44

I have a list of Strings, and I want to concatenate them with spaces in between. So I'm using StringBuilder. Now if any of the Strings are null, they get stored in the StringBuilder literally as 'null'. Here is a small program to illustrate the issue:

public static void main(String ss[]) {
    StringBuilder sb = new StringBuilder();

    String s;
    s = null;

    System.out.println(sb.append("Value: ").append(s));
}

I'd expect the output to be "Value: " but it comes out as "Value: null"

Is there a way around this problem?

2
  • 1
    what did you expect to happen?
    – phil294
    Feb 24, 2018 at 17:54
  • 3
    I know that I personally would expect a null string to be the same as an empty string since both have literally zero characters in the string and zero characters should get appended to the sb object. Ill bet the OP thought the same thing. I'm not saying it's the right thing, just that it is a reasonable answer to the question about what was expected. Jun 8, 2018 at 17:57

10 Answers 10

35

You can do a check on the object before appending it:

sb.append("Value: ");
if (s != null) sb.append(s);
System.out.println(sb);

A key point to make is that null is not the same an an empty String. An empty String is still a String object with associated methods and fields associated with it, where a null pointer is not an object at all.

From the documentation for StringBuilder's append method:

The characters of the String argument are appended, in order, increasing the length of this sequence by the length of the argument. If str is null, then the four characters "null" are appended.

2
  • thanks for the clarification :) , i forgot to look into the javadocs Oct 19, 2010 at 5:44
  • 1
    Only problem with this is that if the last line of text just happens to be "null" (e.g. a text from a lawyer to a client: Mr Smith the court has decreed your marriage to now be null) then you lose the last line - and the most important word in the message . . .
    – Trunk
    Jul 26, 2019 at 23:30
19

I'm not sure why you'd expect it to come out empty, given that the documentation is pretty clear:

If str is null, then the four characters "null" are appended.

Basically you need to either not call append at all if you have a null reference, or switch the value for "".

You could write a method to do this substitution if you find yourself doing it a lot:

public static String nullToEmpty(String text) {
    return text == null ? "" : text;
}

Indeed, I've just looked at the Guava documentation and the Strings class has exactly that method (but with a parameter called string instead of text).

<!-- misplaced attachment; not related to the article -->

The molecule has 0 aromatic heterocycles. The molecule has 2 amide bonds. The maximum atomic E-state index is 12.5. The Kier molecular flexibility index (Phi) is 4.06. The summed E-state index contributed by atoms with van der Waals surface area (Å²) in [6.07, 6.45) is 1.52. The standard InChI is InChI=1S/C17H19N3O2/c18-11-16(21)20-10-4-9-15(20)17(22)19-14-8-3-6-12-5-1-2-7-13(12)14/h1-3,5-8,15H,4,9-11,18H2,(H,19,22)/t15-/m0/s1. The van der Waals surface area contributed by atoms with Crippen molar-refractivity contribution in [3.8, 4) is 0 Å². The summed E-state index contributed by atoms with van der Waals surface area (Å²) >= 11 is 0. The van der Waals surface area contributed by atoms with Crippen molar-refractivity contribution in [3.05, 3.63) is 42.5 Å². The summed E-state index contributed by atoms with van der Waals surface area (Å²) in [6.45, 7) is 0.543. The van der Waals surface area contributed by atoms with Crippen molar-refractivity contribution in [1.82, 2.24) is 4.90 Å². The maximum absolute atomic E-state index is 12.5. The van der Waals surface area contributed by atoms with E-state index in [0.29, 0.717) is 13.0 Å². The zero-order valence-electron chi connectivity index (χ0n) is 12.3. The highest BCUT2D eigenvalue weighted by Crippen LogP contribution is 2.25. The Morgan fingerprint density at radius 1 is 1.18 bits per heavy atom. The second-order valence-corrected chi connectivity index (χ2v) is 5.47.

0
10

You can use commons-lang's StringUtils#defaultString():

sb.append("Value: ").append(StringUtils.defaultString(myVar));
1
  • Perfect! This helps a bunch! While "null" is helpful sometimes, I really only wanted an empty string.
    – Brian
    May 24, 2013 at 17:40
10

With Java 8 you could also use the java.util.Optional class to provide a default value:

System.out.println(sb.append("Value: ").append(Optional.ofNullable(s).orElse("")));

4

In one line you can do:

System.out.println(sb.append("Value: ").append((s==null)?"":s));
2
  • This does not provide an answer to the question. To critique or request clarification from an author, leave a comment below their post - you can always comment on your own posts, and once you have sufficient reputation you will be able to comment on any post. Mar 12, 2015 at 16:21
  • 3
    @MuhammadReda, I don't see how my answer does not provide a solution to the question. It's not a critique neither a clarification...so that's why I didn't put it on a comment... can you please explain yourself?
    – robert
    Mar 12, 2015 at 19:48
4
import java.util.Objects;
...
sb.append(Objects.toString(s, ""));

Uses Java internal utils, no external libs are needed. toString takes String, checks if it is null and if it is null, then returns specified default value, in this case "" (empty string), if it is not null it returns provided string.

0

For my purpose, I needed to generalize Answer #2 a little bit. Here is the same function, taking Object as argument, instead of String:

private String nullToEmpty(Object obj) {
    return obj == null ? "" : obj.toString();
}
0

I combined the answer from geeksforgeeks.org and @Benas.

map = map.entrySet()
    .stream()
    .peek(entry -> entry.setValue(Objects.toString(entry.getValue(), "")))
    .collect(Collectors.toMap(Map.Entry::getKey, Map.Entry::getValue));

Objects from java.utils.

-1

Null check as @Shynthriir has mentioned is the simplest most efficient way (AFAIK) to get around the problem.

I would however strongly recommend initiating strings to an empty string String str = ""; instead, which would save you a lot of headache in a more complex programming effort.

-1

You can do:

sb.Replace("= ,", "= null,");

or:

sb.append("Value: ").append((s != null)? s: "NULL");

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